Robservations on the media beat:
John Coleman III, the prominent Chicago music mixer and producer better known as “DJ Lil’ John,” has been named evening personality at Crawford Broadcasting urban adult-contemporary WSRB FM 106.3. Effective Tuesday, he succeeds Tony Sculfield, who left to host mornings at KBLX in San Francisco. Coleman, who most recently hosted “Club 1063” Friday nights on the station, spent eight years as a top mixer at iHeartMedia urban contemporary WGCI FM 107.5. He began in the 1980s at Kennedy-King College’s WKKC FM 89.3. The new Monday-through-Friday lineup on 106.3 FM features the syndicated Tom Joyner from 5 to 9 a.m., Ericka “Sundance” Campbell from 9 a.m. to 2 p.m., Mike Love from 2 to 6 p.m., and “DJ Lil’ John” from 6 to 10 p.m.
Happily back behind a microphone after a seven-year absence is Chuck Schaden, Chicago’s preeminent radio historian and former host and producer of the old-time radio showcase “Those Were the Days.” Starting this week, the Radio Hall of Famer is hosting a monthly podcast, “Chuck Schaden’s Memory Lane,” on his website at SpeakingofRadio.com. The first installment is an audio journey including stops with James Cagney (as George M. Cohan), a visit to the Chicago Theatre to see Peggy Lee with Dean Martin and Jerry Lewis, and a flashback to “Hoop-Dee-Doo,” a Perry Como polka popular during the summer of 1950. Schaden, 82, retired in 2009 after 39 years with “Those Were the Days.” The show is still going strong under his successor, Steve Darnall, from 1 to 5 p.m. every Saturday on College of DuPage’s WDCB FM 90.9.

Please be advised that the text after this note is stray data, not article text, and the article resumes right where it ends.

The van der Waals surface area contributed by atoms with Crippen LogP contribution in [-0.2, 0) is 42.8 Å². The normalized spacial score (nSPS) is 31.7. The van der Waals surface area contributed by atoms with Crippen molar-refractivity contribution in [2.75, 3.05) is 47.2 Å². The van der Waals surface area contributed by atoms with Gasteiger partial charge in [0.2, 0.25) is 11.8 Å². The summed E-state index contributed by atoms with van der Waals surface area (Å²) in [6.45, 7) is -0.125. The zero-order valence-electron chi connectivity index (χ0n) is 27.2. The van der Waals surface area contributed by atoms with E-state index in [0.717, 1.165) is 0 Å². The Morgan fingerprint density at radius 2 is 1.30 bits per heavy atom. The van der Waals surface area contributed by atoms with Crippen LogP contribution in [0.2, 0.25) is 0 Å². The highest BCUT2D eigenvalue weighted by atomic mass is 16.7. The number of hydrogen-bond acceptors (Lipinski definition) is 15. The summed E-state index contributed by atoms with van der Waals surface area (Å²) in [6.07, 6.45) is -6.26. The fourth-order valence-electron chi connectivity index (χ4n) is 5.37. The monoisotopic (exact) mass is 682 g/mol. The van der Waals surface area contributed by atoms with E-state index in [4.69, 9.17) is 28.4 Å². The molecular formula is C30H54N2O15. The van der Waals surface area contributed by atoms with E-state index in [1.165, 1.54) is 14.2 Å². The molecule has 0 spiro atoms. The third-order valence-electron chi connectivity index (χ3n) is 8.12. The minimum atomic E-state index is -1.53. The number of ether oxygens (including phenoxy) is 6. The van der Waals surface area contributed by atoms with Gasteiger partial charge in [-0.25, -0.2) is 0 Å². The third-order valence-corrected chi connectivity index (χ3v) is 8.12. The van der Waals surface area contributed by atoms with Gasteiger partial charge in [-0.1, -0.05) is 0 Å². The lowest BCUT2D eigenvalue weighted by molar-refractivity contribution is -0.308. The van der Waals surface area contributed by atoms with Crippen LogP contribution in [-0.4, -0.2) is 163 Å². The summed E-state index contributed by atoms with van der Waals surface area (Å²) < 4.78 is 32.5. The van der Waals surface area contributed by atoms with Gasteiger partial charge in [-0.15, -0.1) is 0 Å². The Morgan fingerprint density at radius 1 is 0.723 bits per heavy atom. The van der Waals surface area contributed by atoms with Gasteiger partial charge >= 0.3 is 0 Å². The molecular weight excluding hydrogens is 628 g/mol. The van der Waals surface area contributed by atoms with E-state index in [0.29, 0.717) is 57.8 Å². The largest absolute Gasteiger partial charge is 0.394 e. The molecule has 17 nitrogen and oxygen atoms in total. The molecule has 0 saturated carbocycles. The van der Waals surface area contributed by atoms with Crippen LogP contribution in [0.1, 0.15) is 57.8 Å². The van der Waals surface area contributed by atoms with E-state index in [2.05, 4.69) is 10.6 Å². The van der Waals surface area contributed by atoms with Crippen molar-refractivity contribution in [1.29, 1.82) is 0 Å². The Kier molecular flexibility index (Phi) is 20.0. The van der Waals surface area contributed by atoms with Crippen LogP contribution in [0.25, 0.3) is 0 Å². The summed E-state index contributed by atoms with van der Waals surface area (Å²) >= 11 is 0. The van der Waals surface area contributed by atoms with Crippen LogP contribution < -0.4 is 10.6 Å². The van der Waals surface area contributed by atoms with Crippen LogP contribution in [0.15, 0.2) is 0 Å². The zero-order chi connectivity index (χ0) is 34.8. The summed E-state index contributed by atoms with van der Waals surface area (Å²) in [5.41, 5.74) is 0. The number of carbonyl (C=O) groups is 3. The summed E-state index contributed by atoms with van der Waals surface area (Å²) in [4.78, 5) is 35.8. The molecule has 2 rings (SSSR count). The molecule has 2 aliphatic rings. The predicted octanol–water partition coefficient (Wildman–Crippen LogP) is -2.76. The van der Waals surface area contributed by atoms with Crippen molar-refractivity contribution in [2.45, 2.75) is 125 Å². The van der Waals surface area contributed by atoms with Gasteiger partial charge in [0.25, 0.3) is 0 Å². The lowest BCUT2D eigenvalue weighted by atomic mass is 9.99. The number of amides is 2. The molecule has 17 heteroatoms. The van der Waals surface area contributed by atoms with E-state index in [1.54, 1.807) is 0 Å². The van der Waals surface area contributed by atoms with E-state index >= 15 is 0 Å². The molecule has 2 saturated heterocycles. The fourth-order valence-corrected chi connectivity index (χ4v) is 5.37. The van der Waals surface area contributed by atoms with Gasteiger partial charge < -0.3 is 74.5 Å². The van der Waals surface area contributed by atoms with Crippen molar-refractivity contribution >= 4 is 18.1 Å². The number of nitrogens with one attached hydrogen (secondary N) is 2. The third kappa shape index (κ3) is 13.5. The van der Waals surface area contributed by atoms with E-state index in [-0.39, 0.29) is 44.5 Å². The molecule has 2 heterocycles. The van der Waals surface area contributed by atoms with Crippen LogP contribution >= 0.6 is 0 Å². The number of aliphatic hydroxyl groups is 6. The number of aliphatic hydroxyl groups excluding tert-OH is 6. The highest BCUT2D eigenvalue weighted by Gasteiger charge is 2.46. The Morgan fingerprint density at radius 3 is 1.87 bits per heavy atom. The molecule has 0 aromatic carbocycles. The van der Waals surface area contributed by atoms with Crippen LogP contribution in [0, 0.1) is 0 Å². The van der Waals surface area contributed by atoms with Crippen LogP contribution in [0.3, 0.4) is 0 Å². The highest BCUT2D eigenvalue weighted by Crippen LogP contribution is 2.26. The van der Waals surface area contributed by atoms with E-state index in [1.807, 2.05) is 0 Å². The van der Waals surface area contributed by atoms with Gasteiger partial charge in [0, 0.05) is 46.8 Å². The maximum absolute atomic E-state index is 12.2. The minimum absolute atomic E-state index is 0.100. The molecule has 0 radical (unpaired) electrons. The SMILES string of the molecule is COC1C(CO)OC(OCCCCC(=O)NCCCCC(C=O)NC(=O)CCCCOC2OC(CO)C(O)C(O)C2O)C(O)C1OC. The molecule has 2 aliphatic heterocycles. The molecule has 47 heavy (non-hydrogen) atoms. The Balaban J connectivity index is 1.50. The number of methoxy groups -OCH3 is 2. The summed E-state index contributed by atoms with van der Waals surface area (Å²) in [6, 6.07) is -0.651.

John Flynn Rooney, a distinguished Chicago journalist and longtime staff writer for the Chicago Daily Law Bulletin, died Thursday after a two-year battle with amyotrophic lateral sclerosis (ALS), also known as Lou Gehrig’s disease. He was 56. Son of another great Chicago newsman, the late Edmund J. Rooney Jr., he graduated from Loyola University and started at the City News Bureau of Chicago, where he broke the the story of Chicago-area deaths from cyanide-laced Tylenol in 1982. Rooney also worked as a producer for Walter Jacobson at CBS-owned WBBM-Channel 2 before joining the Daily Law Bulletin in 1988. “My plans did not include to stop working at just shy of age 56,” he wrote in a farewell column when he stepped down last August. “But my condition dictates that action.” (Here is the link to the Daily Law Bulletin tribute.)
Colleagues also are mourning the passing of Steve Yahn, founding editor of Crain’s Chicago Business, who died Tuesday at 69 of health problems including Parkinson’s disease. A University of Illinois graduate who began as a writer for the former Chicago Daily News, Yahn launched Crain’s Chicago Business in 1978 after working for the company’s Advertising Age. Dan Miller, who worked for Yahn and succeeded him as editor, recalled: “A hard-news reporter and editor, as a journalist Steve valued elegant and refined writing above all, and was a brilliant editor of reporters’ copy. He could write knowledgeably about pensions and investments as well as American poetry and fine arts.” Yahn went on to become financial editor of the Philadelphia Daily News and the New York Daily News, and editor of Ad Age and Editor and Publisher.
Friday marks the 75th anniversary of the first commercial ever shown on American television. On July 1, 1941, WNBT in New York (now WNBC) aired a 10-second ad for Bulova watches (“America runs on Bulova time”) before the broadcast of a game at Ebbets Field between the Brooklyn Dodgers and the Philadelphia Phillies. Bulova paid $9 for the spot. “It’s a historic day,” said Bruce DuMont, founder and president of Chicago’s Museum of Broadcast Communications. “I think people will be surprised to learn that television existed before the attack on Pearl Harbor.”